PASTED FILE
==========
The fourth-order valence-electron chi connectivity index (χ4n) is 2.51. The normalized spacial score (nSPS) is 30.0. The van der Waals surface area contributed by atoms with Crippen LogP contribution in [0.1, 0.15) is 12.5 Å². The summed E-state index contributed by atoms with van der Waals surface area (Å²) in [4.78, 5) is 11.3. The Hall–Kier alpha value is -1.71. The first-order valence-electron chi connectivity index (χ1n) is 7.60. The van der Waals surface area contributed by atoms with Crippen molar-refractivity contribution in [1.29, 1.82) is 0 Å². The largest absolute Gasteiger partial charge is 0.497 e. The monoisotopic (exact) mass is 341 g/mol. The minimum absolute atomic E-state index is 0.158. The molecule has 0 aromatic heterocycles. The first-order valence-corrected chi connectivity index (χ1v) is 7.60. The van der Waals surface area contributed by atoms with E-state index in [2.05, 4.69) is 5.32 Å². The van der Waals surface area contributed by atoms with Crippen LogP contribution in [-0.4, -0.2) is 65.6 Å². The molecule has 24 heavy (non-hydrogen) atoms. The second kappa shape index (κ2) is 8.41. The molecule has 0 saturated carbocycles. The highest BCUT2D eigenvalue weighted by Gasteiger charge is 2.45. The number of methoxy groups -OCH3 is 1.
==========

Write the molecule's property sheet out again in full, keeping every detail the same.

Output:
The fourth-order valence-electron chi connectivity index (χ4n) is 2.51. The normalized spacial score (nSPS) is 30.0. The van der Waals surface area contributed by atoms with Crippen LogP contribution in [0.1, 0.15) is 12.5 Å². The summed E-state index contributed by atoms with van der Waals surface area (Å²) in [4.78, 5) is 11.3. The Hall–Kier alpha value is -1.71. The first-order valence-electron chi connectivity index (χ1n) is 7.60. The van der Waals surface area contributed by atoms with Crippen molar-refractivity contribution in [1.29, 1.82) is 0 Å². The largest absolute Gasteiger partial charge is 0.497 e. The monoisotopic (exact) mass is 341 g/mol. The minimum absolute atomic E-state index is 0.158. The molecule has 0 aromatic heterocycles. The first-order valence-corrected chi connectivity index (χ1v) is 7.60. The van der Waals surface area contributed by atoms with E-state index in [2.05, 4.69) is 5.32 Å². The van der Waals surface area contributed by atoms with Crippen LogP contribution in [-0.4, -0.2) is 65.6 Å². The molecule has 24 heavy (non-hydrogen) atoms. The second kappa shape index (κ2) is 8.41. The molecule has 0 saturated carbocycles. The highest BCUT2D eigenvalue weighted by Gasteiger charge is 2.45. The number of methoxy groups -OCH3 is 1.